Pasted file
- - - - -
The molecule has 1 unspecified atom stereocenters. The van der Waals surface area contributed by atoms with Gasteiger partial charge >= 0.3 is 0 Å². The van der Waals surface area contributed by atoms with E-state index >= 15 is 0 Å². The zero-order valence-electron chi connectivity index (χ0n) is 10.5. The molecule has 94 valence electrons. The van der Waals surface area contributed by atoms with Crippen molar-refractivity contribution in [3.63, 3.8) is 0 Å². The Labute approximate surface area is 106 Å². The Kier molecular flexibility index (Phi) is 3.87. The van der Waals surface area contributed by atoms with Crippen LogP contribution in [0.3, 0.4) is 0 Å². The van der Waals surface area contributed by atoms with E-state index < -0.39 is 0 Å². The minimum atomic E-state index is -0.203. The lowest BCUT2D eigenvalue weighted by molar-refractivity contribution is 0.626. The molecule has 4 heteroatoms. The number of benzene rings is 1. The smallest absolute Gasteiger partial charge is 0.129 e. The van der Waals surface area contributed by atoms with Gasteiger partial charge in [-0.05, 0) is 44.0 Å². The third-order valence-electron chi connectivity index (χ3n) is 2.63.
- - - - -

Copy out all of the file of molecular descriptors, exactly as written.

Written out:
The molecule has 1 unspecified atom stereocenters. The van der Waals surface area contributed by atoms with Gasteiger partial charge >= 0.3 is 0 Å². The van der Waals surface area contributed by atoms with E-state index >= 15 is 0 Å². The zero-order valence-electron chi connectivity index (χ0n) is 10.5. The molecule has 94 valence electrons. The van der Waals surface area contributed by atoms with Crippen molar-refractivity contribution in [3.63, 3.8) is 0 Å². The Labute approximate surface area is 106 Å². The Kier molecular flexibility index (Phi) is 3.87. The van der Waals surface area contributed by atoms with Crippen LogP contribution in [0.3, 0.4) is 0 Å². The van der Waals surface area contributed by atoms with E-state index < -0.39 is 0 Å². The minimum atomic E-state index is -0.203. The lowest BCUT2D eigenvalue weighted by molar-refractivity contribution is 0.626. The molecule has 4 heteroatoms. The number of benzene rings is 1. The smallest absolute Gasteiger partial charge is 0.129 e. The van der Waals surface area contributed by atoms with Gasteiger partial charge in [-0.05, 0) is 44.0 Å². The third-order valence-electron chi connectivity index (χ3n) is 2.63.